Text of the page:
David Dewar, The Arrival of Fracking
A new word – fracking – has gradually entered into the English language. It is short for hydraulic fracturing, a drilling process by which gas can be produced from “tight” rock several thousand feet underground. The process requires water, together with sand and various chemicals, to be pumped underground to create enough pressure to release the gas from the rock. The tight gas can then flow back to ground level with the water and residual chemicals. The UK government is keen to exploit fracking as a means to exploit shale gas reserves which are located in central Scotland and a broad band across northern England. These potential reserves have been independently estimated to be around 26 trillion cubic feet i.e. four times what remains of the UK’s North Sea proven reserves. However, drilling companies which have been given licenses to drill exploratory wells have repeatedly run into stiff and successful opposition from protest groups which oppose any shale development on environmental grounds. Key concerns revolve around process water seeping into underground aquifers and minor earth tremors due to underground rock movement.
In the US where the fracking process has been successful and largely accepted by the US public the impact on gas production and associated oil production has been remarkable. In little more than a decade shale production represents more than half of the US total oil and gas output. In global terms that means more than 10% of gas and 7-8% of oil. It is this “shale revolution” which other countries like Russia, China, Argentina and Saudi Arabia are seeking to replicate. The steep increase in US tight oil and gas output has led to exports of gas and oil as well as a surge in the rate of domestic oil refining. As a result the UK has become a new export destination for US oil and gas exports. Imports of ethane gas for petrochemical feedstock are now 1 million tonnes per year while fuel products like diesel and jet kerosene total around 4mtpa and seem likely to rise. It is the UK government’s hope that domestic fracking would be able to eliminate these US imports and also imports of methane gas from Europe, Qatar and Russia in order to provide a more secure supply for local power stations.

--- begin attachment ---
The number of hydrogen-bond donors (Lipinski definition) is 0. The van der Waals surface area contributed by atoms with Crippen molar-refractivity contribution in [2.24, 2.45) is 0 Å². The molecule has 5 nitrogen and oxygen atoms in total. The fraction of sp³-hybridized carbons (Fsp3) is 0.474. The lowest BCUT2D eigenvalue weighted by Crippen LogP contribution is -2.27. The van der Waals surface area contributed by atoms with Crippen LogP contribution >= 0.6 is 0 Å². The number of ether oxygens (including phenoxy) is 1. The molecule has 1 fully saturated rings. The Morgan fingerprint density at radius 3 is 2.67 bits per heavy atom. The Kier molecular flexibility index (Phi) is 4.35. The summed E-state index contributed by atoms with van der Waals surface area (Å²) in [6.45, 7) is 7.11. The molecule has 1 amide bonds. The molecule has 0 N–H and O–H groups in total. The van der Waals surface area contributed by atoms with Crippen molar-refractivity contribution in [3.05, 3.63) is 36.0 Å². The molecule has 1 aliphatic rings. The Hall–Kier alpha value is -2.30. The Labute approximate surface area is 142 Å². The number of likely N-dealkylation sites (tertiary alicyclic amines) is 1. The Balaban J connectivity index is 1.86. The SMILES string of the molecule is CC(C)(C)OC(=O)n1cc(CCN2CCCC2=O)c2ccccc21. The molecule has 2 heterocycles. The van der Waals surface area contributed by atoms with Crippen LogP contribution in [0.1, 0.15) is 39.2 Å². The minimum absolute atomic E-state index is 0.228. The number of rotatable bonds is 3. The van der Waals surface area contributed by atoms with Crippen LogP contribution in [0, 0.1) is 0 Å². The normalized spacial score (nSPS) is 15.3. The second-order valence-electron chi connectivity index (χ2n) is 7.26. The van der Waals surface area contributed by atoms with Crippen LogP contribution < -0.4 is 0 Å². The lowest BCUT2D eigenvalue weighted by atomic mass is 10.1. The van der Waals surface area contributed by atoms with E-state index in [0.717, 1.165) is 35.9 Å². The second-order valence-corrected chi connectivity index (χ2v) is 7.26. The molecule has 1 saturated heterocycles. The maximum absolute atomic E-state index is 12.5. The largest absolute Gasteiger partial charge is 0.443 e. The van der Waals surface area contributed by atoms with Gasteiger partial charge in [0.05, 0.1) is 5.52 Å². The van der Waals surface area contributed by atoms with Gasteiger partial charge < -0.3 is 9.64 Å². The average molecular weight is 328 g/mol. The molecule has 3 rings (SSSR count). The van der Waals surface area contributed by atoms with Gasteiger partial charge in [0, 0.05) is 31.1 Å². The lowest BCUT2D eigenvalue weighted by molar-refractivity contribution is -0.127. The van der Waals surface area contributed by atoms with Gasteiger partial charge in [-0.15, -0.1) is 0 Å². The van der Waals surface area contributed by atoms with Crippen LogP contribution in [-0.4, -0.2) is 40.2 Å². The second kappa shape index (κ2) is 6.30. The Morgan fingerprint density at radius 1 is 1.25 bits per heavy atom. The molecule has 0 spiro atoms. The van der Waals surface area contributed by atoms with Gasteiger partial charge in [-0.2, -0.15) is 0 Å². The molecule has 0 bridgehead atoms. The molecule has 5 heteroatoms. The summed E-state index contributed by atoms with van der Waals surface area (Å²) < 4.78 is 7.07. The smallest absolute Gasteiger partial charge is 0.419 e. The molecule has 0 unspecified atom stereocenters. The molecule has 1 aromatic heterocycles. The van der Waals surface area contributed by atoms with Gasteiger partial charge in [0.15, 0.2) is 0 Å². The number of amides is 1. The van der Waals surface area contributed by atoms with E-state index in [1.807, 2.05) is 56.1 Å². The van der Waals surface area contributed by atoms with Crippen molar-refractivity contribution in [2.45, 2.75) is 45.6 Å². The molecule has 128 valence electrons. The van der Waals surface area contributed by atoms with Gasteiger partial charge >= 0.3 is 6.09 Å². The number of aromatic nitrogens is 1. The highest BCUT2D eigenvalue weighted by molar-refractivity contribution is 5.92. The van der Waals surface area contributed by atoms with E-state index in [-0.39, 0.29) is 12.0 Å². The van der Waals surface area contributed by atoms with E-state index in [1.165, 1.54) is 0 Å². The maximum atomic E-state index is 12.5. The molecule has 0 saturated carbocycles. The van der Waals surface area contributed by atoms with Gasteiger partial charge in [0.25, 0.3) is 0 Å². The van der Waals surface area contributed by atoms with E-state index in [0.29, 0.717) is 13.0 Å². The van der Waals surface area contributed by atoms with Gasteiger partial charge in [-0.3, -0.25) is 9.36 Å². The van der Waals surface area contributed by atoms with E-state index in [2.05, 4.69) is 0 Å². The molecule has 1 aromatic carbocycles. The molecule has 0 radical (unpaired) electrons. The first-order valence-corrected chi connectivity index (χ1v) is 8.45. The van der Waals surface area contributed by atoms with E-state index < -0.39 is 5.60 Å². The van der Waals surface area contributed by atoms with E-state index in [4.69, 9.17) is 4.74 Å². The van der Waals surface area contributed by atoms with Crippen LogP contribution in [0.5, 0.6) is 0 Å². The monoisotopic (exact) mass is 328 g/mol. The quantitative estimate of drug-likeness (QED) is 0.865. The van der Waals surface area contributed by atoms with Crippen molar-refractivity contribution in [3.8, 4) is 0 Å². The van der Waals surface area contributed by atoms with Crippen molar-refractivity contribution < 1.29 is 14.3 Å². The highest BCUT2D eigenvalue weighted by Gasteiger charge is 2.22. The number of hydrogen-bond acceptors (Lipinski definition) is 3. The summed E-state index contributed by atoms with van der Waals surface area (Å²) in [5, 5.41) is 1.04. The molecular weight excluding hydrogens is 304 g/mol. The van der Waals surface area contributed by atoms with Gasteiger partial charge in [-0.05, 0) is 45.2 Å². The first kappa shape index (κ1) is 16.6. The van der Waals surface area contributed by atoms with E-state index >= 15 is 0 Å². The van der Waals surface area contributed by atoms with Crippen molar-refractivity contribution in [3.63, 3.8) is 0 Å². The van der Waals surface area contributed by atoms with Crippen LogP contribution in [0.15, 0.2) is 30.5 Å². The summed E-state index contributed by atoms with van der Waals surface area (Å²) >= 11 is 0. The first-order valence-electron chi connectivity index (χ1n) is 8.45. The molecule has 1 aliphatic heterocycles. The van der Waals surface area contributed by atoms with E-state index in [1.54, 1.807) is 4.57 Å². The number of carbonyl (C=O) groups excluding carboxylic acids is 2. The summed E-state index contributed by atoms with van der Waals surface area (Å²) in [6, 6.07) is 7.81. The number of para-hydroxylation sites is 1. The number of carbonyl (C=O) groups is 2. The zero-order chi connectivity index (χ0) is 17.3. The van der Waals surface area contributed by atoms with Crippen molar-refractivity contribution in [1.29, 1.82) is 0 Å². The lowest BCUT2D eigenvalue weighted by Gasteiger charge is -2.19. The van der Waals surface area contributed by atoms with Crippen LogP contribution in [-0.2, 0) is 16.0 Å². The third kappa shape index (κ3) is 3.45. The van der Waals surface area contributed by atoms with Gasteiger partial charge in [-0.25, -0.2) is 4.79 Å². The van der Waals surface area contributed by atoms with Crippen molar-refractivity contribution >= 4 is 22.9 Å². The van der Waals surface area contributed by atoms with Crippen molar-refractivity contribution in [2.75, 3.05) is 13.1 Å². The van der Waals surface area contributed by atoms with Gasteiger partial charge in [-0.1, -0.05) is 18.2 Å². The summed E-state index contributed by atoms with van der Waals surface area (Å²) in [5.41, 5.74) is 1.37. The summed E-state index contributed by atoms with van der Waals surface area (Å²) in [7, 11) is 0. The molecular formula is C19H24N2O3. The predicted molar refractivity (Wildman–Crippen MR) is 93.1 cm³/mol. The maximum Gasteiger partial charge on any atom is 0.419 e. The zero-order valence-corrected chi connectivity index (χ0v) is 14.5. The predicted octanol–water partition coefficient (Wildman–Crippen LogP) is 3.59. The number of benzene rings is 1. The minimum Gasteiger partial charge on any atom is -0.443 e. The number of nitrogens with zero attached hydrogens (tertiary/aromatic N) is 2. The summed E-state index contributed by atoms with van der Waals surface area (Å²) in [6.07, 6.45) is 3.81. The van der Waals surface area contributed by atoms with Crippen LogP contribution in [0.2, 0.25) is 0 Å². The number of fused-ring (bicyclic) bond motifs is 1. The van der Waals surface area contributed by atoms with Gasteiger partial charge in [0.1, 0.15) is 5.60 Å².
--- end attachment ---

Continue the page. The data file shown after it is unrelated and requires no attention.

David Dewar is an oil and gas consultant based in London. His services include leading or supporting strategy and business development projects and providing advice and insight on topical issues.